The point is that his unconscious writing of lists would reveal hidden memories within them and his stories flowed out of the exercise. And many times he did not need to begin with a prose poem.

Just as you can’t be being who you are, you can’t help writing what you write. Unless you are Elmore Leonard and can write in every genre with equanimity, but few of us are that adept. Lets me use The Baby as an example. Some may write a story about a baby dying in infancy and how the family copes  with the tragedy. Can the family stay together? Some may write a suspense story about a kidnapping of a baby. Others might write a comic novel wherein the baby is narrating about how he sees the new world around him. For me, being an old-time baseball fan, I see a story about a bonus baby player who does not live up to expectations, his career spiraling downward, rejected by the game, by friends, and what the player does to redeem himself.

Even if you know what type of writer you are, it is a good exercise to find story ideas. And after you  make a list-done without thinking-and examine what each word mean to you-you may open doors into yourself, doors that open to something unexpected about yourself. I hope it doesn’t scare you. If it does, then write horror stories.

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Ray Bradbury’s trick for writers

You never know where you find things. I have an e-book on my Kindle entitled “Manage your Day-to-Day: Build Your Routine, Find Your Focus, and Sharpen Your Creative Mind.” The title says it all. It is a self-help book for creative people, primarily writers with lots of tips from writers, creative gurus, and assorted assortments with the intent of getting your writing and routine kick started.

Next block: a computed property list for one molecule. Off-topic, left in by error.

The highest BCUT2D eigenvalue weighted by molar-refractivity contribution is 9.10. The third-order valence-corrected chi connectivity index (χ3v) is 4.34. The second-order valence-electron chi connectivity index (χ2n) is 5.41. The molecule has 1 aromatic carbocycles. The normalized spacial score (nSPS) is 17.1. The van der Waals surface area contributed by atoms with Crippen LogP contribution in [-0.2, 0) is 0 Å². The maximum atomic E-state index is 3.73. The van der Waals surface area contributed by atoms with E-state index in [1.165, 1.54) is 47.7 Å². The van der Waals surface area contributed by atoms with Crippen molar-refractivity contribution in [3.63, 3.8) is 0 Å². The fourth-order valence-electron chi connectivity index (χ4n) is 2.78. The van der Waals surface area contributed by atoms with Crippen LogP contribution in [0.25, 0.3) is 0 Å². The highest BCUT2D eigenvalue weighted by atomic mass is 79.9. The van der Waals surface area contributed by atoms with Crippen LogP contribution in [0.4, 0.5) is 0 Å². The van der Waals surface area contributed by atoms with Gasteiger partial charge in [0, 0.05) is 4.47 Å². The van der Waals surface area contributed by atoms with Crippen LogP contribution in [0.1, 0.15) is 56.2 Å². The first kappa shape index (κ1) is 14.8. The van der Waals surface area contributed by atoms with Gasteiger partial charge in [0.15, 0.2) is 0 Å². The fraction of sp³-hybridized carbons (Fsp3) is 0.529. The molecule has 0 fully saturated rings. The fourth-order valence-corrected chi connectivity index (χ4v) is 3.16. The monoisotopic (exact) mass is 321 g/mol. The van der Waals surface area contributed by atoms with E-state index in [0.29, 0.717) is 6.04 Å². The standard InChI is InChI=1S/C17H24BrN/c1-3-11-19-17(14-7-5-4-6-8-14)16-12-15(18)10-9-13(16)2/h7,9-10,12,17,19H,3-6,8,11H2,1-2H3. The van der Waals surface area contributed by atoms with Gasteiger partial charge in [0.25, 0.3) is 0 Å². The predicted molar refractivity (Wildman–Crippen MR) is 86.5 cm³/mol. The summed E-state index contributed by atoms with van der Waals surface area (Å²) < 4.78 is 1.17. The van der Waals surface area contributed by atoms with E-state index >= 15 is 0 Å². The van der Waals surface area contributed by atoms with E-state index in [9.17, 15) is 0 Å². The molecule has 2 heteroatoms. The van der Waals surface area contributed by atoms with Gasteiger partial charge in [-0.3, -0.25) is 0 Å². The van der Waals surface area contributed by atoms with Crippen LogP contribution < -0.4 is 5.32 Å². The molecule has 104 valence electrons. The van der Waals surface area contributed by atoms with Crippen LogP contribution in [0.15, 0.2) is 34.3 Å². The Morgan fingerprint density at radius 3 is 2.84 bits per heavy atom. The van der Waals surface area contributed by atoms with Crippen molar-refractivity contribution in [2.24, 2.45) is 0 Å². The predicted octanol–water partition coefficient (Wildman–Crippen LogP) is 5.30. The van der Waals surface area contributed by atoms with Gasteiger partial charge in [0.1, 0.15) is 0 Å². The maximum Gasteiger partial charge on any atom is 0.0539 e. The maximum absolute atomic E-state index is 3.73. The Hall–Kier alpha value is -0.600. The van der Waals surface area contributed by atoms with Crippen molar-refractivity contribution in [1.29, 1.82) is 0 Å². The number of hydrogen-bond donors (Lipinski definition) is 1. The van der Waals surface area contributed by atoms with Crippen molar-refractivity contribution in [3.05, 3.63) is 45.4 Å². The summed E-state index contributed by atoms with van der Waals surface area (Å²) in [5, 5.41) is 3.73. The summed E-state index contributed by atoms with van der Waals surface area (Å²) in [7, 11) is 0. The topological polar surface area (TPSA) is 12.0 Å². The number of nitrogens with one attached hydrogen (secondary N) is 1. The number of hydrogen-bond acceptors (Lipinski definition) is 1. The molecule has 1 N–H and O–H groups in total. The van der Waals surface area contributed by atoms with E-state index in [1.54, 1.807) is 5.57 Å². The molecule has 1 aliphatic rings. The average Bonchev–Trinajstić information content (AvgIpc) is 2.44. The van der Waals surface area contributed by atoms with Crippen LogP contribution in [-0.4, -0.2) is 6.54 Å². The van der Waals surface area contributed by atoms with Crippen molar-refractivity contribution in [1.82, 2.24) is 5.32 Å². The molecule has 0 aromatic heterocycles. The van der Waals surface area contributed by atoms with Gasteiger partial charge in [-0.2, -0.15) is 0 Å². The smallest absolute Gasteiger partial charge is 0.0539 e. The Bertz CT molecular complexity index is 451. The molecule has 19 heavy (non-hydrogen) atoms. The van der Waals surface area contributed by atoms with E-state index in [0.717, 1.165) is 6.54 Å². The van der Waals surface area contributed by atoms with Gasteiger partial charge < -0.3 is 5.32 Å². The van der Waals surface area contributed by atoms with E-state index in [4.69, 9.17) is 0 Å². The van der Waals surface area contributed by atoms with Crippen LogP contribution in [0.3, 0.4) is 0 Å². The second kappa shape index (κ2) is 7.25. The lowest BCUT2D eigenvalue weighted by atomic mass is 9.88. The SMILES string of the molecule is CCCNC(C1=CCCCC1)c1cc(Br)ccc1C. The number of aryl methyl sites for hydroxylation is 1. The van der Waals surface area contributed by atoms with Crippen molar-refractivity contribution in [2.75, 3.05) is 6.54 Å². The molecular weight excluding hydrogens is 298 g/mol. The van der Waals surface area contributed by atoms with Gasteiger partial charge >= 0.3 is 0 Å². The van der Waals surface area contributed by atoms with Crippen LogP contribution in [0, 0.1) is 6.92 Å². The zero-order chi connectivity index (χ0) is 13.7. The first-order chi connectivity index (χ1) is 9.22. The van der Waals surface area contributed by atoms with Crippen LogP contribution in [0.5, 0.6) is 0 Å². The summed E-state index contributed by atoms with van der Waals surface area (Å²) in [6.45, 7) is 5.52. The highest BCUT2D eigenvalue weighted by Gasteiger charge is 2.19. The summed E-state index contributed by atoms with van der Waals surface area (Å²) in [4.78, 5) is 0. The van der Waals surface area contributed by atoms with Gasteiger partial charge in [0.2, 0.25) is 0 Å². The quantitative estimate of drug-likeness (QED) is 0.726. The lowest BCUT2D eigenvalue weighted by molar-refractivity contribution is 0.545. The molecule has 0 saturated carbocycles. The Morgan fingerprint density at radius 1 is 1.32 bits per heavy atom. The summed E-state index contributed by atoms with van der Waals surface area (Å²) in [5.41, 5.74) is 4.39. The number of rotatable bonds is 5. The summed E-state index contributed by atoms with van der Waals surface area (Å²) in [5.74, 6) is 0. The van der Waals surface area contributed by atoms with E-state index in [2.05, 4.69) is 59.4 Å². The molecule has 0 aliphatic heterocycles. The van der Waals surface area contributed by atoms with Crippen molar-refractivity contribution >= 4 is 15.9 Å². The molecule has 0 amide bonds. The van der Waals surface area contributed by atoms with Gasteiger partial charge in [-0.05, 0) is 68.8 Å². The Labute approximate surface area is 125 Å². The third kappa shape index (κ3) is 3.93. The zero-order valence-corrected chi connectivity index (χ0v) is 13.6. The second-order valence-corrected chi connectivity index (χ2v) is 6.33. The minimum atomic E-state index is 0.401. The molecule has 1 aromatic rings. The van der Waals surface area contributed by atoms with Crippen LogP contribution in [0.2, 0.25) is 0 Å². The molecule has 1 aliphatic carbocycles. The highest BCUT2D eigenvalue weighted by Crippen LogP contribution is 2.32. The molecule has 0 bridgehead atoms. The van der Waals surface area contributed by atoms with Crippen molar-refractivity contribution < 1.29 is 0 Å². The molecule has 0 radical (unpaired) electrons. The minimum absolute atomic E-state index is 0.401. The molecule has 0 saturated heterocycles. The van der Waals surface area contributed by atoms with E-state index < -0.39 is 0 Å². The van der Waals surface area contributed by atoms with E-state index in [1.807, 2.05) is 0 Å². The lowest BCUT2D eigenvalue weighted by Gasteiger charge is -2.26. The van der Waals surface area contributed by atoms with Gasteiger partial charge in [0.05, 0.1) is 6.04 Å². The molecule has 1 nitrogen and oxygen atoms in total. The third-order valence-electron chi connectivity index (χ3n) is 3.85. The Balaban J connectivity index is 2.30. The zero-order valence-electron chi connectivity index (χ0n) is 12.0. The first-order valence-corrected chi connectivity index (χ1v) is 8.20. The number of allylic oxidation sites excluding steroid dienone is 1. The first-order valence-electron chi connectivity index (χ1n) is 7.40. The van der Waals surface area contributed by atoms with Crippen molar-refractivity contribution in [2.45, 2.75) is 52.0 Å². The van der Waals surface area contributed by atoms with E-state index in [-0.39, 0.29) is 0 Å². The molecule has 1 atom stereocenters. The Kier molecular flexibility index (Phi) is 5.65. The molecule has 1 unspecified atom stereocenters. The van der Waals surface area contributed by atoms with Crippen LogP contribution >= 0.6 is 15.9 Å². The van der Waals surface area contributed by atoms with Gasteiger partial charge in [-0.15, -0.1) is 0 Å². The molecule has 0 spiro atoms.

In the book Ray Bradbury says the following:

“In my early twenties I floundered into a word-association process in which I simply got out of bed each morning, walked to my desk, and put down any word or series of words that happened along in my head.

The Lake. The Night. The Crickets. The Ravine. The Attic. The Basement. The Trapdoor. The Baby. The Crowd. The Night Train. The Fog Horn. The Scythe. The Carnival. The Carousel. The Dwarf. The Mirror maze. The skeleton.

I would then take arms against the word, or for it, and bring on an assortment of characters to weigh the word and show me its meaning in my own life. An hour or two hours later, to my amazement, a new story would be finished and done.” *

I have read about word association in other books and used a variation of it on my e-novel in progress when I was stuck on where the story would move next. It worked.

While the book offers examples that are simple to follow, and while the book is useful for writers, in the end no matter what Stephen King says about starting the days routine or Bradbury says about word association, or any motivation guru says, in the end it is up to you, the writer, to you the creative well, to do what you must do. You must set aside the time and find your inspiration, your motivation to pound the keyboard.

*Glei, Jocelyn K.; 99U (2013-05-21). Manage Your Day-to-Day: Build Your Routine, Find Your Focus, and Sharpen Your Creative Mind (The 99U Book Series) (Kindle Locations 1203-1205). Amazon Publishing. Kindle Edition.